I went out yesterday and showed 5 properties to buyer clients. Nothing odd about that. Except that, for the first time in my recent memory, all the properties were vacant, and none were new construction.
The houses I showed yesterday were all in the $300-400,000 range. These are not homes where owners regularly pay cash, nor are they owned by folks for whom owning “an extra home” is not a problem. And so I have to wonder, “What is going on here.”Hmmm. My partner Jim Duncan has written about this phenomenon in the past, and I have certainly commented on it. But, frankly, I’m surprised that I’m still writing about it.
Currently, we have a very small inventory. Across the city and Albemarle County and all product types, there are only 903 properties for sale. Take out those that are “proposed” (meaning not yet started pre-sell new construction) and that number drops to 715 properties. And within that group, there are currently 206 homes that are listed as Vacant for showing instructions or 28.8%. This is certainly down from several years ago when the bubble burst, but not as much as I thought it would be.
There are several reasons for a home being left vacant. 1) The owner has taken a job in another town. 2) The owner purchased another home and has moved out. 3) House was originally a rental property and the owner has ceased renting pending a sale. Or 4) The owners have moved to a retirement facility or passed away. I’m sure there are other reasons that I’m not mentioning here, but these are the big causes.
In case 1, occasionally a new company will be paying expenses during the move, so the vacancy is less painful. But in all the other cases, this is a real expense eating away at cash flow and wealth. Even if you pay cash for a home there is still a cost of capital to the investment costs, plus taxes, utilities, maintenance, and heaven forbid repairs if something should go wrong such as a water leak. There is a reason many home insurance companies drop vacant homes from their rolls, or significantly increase the premium.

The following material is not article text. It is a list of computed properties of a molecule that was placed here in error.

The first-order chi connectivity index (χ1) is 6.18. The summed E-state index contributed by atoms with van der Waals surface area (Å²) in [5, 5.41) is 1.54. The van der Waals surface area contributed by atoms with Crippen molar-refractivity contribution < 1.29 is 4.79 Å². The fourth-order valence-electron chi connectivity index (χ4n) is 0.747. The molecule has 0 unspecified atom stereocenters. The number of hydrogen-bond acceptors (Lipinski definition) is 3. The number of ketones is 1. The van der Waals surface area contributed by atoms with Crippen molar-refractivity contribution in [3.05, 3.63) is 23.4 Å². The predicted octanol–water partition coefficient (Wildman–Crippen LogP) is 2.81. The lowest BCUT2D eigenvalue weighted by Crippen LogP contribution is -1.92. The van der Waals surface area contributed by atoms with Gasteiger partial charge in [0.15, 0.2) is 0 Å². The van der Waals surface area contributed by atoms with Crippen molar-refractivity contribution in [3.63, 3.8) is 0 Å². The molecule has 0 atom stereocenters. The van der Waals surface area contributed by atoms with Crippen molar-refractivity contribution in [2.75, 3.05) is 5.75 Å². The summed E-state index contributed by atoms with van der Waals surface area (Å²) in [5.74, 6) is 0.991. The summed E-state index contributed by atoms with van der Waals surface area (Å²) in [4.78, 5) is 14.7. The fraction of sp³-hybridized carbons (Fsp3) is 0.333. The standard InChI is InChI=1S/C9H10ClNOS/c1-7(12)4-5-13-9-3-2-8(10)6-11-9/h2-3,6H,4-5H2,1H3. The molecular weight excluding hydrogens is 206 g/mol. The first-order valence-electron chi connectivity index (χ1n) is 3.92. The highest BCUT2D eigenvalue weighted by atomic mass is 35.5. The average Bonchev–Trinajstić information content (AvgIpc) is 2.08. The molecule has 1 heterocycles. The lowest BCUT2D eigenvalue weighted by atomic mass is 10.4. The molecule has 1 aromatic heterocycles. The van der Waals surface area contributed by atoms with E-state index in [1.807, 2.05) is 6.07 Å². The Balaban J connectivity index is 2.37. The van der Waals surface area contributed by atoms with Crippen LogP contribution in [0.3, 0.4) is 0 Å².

During the run-up to the bubble, when people thought houses were guaranteed to sell in 7 days, a vacant house was not necessarily a bad plan, but today, homes need to show their best. And vacant home rarely show as well as furnished homes. One of the homes I went to yesterday had filthy carpets, sticky countertops, and the only blinds that remained with the house were those that were broken. My client instantly knew the property had not been cared for. The price expectation went down a solid 10% upon seeing the condition. (If this is what I see, what do I not see?)
There is not doubt that there will always be some vacant homes on the market, but if you need to leave your home vacant: Maintain it like you live there. Keep it fresh and clean. Run water in all the sinks and tubs once a week to keep the gasses from come through the pipes. Furnish it as best you can. If it looks great when it is vacant, buyers will know you cared about the home when you lived there.